Music and the Brain

| March 28, 2011

I am currently reading an extremely interesting book, Daniel Levitin’s “This is Your Brain on Music.” As someone who was a Psychology minor and is pursuing a career in Music Education, I was interested in how this book would relate the two topics.

Throughout the book, Levitin explores different musical elements such as timbre, rhythm, pitch, dynamics, etc. He looks at how the brain processes these things and why we experience music the way we do. The brain is plays a huge part in both listening to music and performing it. Listening to music brings up memories and emotions that may have been long forgotten. We are able to hear a few pitches and know which song is playing, or hear a song and think of a film that we heard it in. When performing, the brain gives us the ability to process the notes and rhythms that we are playing and remember fingerings.

Levitin addresses the issue of right brained vs left brained. We often hear that creativity is located in the right hemisphere while logical subjects, such as math, science and language is on the left. I found it interesting that research shows that musical processing occurs in both the left and right hemispheres. Beginning music students are more likely to show right brain activity, while more advanced musicians show activity in the left hemisphere.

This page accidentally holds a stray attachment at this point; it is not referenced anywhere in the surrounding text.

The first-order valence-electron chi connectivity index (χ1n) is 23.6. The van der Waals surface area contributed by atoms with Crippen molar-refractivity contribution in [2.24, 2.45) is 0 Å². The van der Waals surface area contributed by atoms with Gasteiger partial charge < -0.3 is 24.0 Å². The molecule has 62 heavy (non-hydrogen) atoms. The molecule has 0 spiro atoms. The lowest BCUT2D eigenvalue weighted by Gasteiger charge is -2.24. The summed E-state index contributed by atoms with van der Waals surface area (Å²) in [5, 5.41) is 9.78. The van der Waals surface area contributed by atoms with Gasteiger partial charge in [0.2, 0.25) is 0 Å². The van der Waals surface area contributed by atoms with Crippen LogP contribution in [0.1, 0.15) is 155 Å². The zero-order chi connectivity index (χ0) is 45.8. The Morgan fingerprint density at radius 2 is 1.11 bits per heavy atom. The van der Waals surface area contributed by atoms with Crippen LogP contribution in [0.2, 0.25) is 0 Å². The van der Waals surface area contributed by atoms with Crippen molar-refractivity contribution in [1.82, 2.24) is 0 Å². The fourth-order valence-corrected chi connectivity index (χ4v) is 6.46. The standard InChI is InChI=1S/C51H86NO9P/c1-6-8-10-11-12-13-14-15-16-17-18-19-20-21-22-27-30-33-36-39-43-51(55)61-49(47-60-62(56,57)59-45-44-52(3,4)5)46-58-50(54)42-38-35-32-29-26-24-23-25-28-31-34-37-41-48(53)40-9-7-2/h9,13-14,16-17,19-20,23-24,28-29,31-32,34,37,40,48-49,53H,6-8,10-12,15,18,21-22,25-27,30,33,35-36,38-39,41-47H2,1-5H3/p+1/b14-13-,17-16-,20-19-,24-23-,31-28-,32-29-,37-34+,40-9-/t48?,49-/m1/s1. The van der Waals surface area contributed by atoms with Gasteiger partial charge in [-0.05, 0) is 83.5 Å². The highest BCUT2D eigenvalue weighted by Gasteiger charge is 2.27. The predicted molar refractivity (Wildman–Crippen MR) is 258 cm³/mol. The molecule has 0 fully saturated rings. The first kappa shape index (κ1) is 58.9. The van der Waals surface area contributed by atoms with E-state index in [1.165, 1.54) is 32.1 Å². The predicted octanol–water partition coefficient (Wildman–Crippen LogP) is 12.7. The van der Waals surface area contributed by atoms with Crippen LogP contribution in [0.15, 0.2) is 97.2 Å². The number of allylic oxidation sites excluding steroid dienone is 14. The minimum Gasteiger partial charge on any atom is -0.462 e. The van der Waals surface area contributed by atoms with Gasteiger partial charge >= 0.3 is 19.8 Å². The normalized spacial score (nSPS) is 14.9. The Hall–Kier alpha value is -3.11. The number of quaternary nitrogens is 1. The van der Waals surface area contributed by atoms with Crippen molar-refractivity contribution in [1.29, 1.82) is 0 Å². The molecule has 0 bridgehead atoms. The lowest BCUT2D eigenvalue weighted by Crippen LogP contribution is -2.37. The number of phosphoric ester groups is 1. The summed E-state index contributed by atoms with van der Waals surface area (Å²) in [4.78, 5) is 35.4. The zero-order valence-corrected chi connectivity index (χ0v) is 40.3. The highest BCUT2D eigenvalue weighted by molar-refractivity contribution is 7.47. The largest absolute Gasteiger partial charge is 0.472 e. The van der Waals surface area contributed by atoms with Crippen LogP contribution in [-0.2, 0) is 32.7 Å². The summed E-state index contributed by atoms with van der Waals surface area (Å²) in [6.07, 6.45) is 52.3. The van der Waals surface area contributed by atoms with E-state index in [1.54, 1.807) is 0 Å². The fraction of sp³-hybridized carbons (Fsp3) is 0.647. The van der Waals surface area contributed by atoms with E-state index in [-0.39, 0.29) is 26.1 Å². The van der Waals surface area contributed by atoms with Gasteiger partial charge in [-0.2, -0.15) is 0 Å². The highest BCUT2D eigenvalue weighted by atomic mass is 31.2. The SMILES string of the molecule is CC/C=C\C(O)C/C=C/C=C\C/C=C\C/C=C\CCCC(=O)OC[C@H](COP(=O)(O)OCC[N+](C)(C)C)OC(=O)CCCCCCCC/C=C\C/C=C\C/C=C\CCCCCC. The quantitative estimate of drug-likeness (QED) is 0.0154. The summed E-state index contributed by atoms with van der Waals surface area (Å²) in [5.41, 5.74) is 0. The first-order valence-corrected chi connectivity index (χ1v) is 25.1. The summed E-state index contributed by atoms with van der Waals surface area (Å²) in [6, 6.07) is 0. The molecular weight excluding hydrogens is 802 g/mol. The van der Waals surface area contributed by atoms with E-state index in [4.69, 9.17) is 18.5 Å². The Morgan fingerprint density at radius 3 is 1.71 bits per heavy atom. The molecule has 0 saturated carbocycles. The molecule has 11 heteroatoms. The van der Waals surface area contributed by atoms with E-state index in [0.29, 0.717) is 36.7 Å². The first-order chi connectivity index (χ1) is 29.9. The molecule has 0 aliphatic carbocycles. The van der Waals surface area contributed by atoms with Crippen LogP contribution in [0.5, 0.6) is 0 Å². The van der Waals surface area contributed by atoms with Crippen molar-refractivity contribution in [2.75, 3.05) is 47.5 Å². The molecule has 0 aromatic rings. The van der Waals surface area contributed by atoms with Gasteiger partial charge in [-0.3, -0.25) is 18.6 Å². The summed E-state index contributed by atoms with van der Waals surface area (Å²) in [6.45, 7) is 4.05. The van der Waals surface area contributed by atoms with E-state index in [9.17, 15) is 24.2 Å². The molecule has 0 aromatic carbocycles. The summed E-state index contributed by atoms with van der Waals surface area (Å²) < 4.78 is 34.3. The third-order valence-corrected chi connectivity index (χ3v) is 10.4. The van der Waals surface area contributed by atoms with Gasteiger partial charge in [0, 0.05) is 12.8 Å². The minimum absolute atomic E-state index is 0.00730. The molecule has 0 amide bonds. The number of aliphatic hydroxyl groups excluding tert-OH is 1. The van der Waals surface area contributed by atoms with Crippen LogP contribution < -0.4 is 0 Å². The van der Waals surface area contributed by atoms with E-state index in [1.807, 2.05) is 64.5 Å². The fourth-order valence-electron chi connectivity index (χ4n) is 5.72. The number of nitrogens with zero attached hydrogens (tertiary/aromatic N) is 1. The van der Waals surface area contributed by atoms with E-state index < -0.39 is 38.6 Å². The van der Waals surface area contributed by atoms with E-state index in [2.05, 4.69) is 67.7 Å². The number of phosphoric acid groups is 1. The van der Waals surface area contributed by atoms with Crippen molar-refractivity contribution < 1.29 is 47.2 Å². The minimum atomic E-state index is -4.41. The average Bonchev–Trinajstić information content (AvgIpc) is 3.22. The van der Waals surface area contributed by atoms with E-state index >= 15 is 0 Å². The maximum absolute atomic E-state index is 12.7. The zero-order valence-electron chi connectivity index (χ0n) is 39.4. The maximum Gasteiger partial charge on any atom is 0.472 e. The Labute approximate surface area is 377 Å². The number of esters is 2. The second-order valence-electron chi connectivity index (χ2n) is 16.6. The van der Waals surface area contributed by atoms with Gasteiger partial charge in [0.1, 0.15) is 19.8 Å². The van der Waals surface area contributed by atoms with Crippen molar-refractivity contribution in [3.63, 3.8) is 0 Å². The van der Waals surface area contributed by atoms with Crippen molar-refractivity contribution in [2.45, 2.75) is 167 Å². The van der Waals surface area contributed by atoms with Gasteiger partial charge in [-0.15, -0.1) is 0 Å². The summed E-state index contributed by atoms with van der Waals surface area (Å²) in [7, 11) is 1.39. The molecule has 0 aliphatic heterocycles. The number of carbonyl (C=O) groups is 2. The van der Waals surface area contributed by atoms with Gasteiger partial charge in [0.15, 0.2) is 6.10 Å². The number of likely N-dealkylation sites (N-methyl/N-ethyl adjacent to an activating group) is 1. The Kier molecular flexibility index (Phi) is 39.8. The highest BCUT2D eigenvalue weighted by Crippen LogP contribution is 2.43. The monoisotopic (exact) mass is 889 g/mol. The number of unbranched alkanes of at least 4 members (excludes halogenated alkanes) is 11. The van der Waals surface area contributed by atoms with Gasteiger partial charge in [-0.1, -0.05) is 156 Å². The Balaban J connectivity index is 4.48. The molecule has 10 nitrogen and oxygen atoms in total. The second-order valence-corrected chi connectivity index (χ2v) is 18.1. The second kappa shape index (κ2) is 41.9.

I would highly recommend this book to other Music Educators. It can be helpful in the classroom, having greater insight in how our students are processing not only what they are learning in class, but how they are experiencing music in their leisure. It can also give greater insight into how performances are affecting our audiences. The way we, as musicians, interpret how a piece should be performed directly affects how our audience members experience it. The way we teach music to our students is processed differently by each of them due to everyone’s unique life experiences.